U.S. District Chief Judge Richard W. Roberts called Corkins’s crime “horrific” and praised Johnson, who was shot in the forearm while subduing Corkins and taking his gun.
“The carnage you wanted did not happen only because an ordinary man showing extraordinary courage stopped you,” Roberts told Corkins before announcing his prison term. “Killing human beings is not political activism. It is criminal behavior.”
Corkins’s crime took on new resonance after a gunman opened fire this week at the Washington Navy Yard, claiming the lives of 12 people.
In arguing for a stiffer sentence of 45 years, federal prosecutors equated Corkins with Aaron Alexis, the man behind Monday’s shooting rampage.
“Mr. Corkins was this close to accomplishing that,” Assistant U.S. Attorney T. Patrick Martin said. “He was no less determined than the Navy Yard gunman. He was no less prepared.”
Corkins, who suffers from chronic mental illness, bought a semiautomatic pistol from a Virginia gun shop six days before the August 2012 shooting. Defense attorney David Bos recommended a sentence of 111
2 years and said the case was about “too easy access to firearms.”
Virginia law prohibits firearm sales to people deemed by a judge to be mentally “incapacitated,” but Corkins had no criminal record.
“There is no question that this is a terrifying case for the victims,” Bos said, adding that Corkins is “deeply remorseful.”
In the most dramatic moment of the hearing, Johnson addressed Corkins directly from the courtroom lectern as more than a dozen of his colleagues from the Family Research Council watched.
Johnson, who has returned to work as the building operations manager, told his assailant: “Although I forgive you, I will never forget. I don’t know if I’ll ever be the same again.”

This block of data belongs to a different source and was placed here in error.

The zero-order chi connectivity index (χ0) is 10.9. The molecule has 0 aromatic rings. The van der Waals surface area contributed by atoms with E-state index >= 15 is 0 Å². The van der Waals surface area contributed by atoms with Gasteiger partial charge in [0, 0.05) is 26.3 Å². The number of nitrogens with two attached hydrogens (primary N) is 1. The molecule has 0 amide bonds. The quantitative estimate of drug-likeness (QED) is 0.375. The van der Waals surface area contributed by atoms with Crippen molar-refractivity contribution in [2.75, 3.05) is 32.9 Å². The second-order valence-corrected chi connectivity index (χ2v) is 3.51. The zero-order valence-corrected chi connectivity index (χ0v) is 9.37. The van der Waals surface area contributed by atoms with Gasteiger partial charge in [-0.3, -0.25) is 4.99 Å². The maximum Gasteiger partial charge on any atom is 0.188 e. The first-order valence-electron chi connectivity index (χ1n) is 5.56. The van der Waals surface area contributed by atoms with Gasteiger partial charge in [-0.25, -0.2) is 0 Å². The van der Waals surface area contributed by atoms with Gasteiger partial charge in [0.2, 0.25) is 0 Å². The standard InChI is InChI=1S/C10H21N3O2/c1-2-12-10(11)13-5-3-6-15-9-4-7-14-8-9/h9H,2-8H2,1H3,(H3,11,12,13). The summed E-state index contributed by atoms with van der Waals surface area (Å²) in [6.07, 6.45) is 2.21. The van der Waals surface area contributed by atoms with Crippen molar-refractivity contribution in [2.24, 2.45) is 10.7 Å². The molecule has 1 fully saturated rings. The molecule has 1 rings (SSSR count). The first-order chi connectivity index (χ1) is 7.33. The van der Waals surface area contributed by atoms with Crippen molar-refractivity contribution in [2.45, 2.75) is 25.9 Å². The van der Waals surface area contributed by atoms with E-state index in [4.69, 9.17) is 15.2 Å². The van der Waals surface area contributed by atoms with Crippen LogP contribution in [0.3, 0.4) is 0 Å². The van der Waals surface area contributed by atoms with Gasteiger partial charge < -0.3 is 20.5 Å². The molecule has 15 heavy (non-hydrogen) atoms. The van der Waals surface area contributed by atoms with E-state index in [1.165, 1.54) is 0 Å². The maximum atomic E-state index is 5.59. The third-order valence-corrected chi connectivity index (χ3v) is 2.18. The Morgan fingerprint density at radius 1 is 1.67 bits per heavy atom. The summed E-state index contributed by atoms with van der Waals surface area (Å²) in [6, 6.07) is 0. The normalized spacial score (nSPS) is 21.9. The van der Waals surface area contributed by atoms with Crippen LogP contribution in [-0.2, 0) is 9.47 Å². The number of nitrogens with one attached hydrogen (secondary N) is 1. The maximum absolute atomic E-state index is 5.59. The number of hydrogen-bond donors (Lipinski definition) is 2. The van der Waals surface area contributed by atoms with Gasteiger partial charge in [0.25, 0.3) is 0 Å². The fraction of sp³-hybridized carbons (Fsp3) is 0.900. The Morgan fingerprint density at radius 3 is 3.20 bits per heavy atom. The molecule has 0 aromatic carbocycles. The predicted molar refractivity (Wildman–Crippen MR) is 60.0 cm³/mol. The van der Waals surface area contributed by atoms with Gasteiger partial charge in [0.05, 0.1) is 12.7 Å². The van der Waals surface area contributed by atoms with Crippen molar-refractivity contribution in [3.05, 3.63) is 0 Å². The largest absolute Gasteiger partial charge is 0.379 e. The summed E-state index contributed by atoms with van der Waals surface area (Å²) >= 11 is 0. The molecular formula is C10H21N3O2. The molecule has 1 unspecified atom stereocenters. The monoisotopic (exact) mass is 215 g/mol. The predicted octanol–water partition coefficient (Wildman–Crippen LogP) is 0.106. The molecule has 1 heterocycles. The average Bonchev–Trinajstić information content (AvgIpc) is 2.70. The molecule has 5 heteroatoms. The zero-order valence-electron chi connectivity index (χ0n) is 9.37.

Corkins told the judge that he was struggling with a lifelong illness and briefly apologized to Johnson and to employees of the conservative think tank.
“Obviously, I disagree with them, but I realize it’s not okay to resort to violence,” said the 29-year-old from Herndon.
In February, Corkins pleaded guilty to three felony charges: a federal charge of transporting a firearm and ammunition across state lines, and D.C. charges of assault with intent to kill and committing an act of terrorism while armed.
Corkins, who volunteered at a gay community center in the District, told investigators that he was angry with organizations he considered anti-gay, such as the Family Research Council and the fast-food chain Chick-fil-A. The head of the restaurant chain had spoken out at the time against same-sex marriage.
In a multimedia presentation in the courtroom, federal prosecutors described Corkins’s planning of the shooting as “deliberate and clear-headed.”